Leeds, England, 2014 –– schoolteacher Ann Maguire is stabbed to death by a 15-year-old boy at Corpus Christi Catholic College in Osmondthorpe. Statistics in Britain show that two years earlier, 17,520 students were permanently removed from schools for physically assaulting teachers.
In 2013 the Daily Mail reported that 40 primary school pupils were expelled every day across the country for attacks on staff. The paper reported that violence was so endemic that expulsions for such attacks were more prevalent in primary schools than secondary.
Official statistics, the Mail noted, indicated that 8,030 pupils aged five to 11 had received such punishment between 2010 and 2011, which represented a 15 per cent rise over a four-year period. Teachers’ unions, however, were of the opinion that overall figures could be grossly underestimated because staff were often discouraged from reporting assaults. Additionally, police authorities did not always record such incidents as crimes, and often tried to deal with them in a non-prosecutorial manner.
One union leader noted: “Where violence occurs, schools should operate a zero tolerance approach, sending a strong message to pupils and local communities that such behaviour has no place in schools and will not be tolerated.”
No mention was made of “sending a strong message” to parents and guardians, but their role in such a scenario needs little expounding.
During the school year 2011-2012 in the United States, nine per cent of schoolteachers reported being threatened with violence by a student from their school. During the same period five per cent reported being actually attacked.
A survey carried out in the United States in 2014 identified significant instances where teachers were the victims of obscene remarks, obscene gestures, verbal threats and intimidation. They were also subjected to the theft of their property, damage to personal property, had objects thrown at them, were physically attacked, and had weapons pulled on them. In most instances, the main defaulters were males, but females still represented a significant percentage of louts.
But what does all of this have to do with Barbados? After all, this is not the United States where access to firearms is as easy as sourcing pudding and souse on Saturdays on these shores. We have neither mass shootings at our schools, university, polytechnic or community college. However, we are very much mired in the practice of keeping school-related violence against teachers under the carpet and under-reporting and under-prosecuting people involved in such occurrences.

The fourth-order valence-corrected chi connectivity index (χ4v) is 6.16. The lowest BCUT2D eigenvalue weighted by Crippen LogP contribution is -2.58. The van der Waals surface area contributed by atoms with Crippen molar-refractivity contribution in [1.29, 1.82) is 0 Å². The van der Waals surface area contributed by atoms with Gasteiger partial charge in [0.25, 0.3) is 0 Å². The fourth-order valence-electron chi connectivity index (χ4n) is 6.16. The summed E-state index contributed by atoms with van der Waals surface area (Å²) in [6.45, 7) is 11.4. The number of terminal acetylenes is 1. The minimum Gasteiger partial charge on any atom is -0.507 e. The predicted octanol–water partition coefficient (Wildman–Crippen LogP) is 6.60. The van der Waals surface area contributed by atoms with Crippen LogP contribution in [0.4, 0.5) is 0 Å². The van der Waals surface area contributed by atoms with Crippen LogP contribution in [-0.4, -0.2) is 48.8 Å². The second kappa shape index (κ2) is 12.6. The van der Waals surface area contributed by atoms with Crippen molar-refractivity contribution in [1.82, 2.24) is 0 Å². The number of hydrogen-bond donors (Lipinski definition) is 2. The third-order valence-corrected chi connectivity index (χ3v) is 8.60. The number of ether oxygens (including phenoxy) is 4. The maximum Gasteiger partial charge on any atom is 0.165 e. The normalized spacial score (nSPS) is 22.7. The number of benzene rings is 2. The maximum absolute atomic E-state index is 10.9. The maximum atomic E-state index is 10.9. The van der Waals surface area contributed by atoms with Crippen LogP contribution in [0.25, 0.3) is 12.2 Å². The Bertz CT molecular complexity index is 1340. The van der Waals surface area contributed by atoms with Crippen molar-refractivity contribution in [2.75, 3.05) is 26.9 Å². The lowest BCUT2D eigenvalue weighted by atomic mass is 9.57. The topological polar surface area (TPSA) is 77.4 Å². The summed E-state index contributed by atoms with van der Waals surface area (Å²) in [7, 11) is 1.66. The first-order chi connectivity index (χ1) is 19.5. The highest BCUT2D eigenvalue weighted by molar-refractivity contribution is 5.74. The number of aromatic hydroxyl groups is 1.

But violence against teachers in Barbados is not only very real, if we are to believe our teachers’ unions and our own eyes and ears; it is also quite prevalent. In January, 2015, president of the Barbados Secondary Teachers Union, Mary Redman, stated that violence against teachers was a major problem in schools. Looking at the problem from an industrial relations perspective, she stated it was one of the issues that fundamentally affected the terms and conditions of service of union members.
She proceeded also to give examples of teachers being subjected to assault and battery by their charges. Earlier this week, Miss Redman was on the subject again, relating an incident where a teacher had been attacked on three occasions and his vehicle vandalized.
Last year, president of the Barbados Union of Teachers, Pedro Shepherd, again joined the fray on the issue of violence against teachers and the intimidation to which some were subjected by students who brought weapons on to school properties. Both Mr Shepherd and Miss Redman described the escalation of violence in some schools as rendering those institutions “war zones”.
But that is the problem. How do we deal with it?
Both Mr Shepherd and Miss Redman have been adamant that the relevant authorities are not doing enough to arrest the situation. They have also been unswerving advocates of corporal punishment as one method of dealing with such deviant and violent behaviour in our schools. But taken into consideration that corporal punishment has been around perhaps even longer than schools, it seems reasonable to assume that other forms of intervention will be required.
We have had student-related violence at schools that has resulted in death. Thankfully, such occurrences have been the exception, rather than the rule. But as we attempt to deal with the situation, Government, teachers, their various representatives, and law officials, must be on the same page in tackling the issue. It is a social problem that should not be politicized to an adversarial degree where the objective is lost in cross-table bickering and asinine grandstanding.
To those who support corporal punishment, we add the need for physical checks of persons and bags at schools as specific case scenarios merit; increased counselling and mediation processes that involve parents, students and law authorities; properly trained security personnel at schools; and an expanded role for the Juvenile Liaison Scheme and the Barbados Youth Service.
Most importantly, the message must manifestly go forward that there is a zero tolerance policy –– not mere sloganeering –– on violence in schools, whether perpetrated by student on student, or specifically student on teachers.
We do not think the horse has bolted from the stable yet on this situation.
But the stable door is palpably gaping.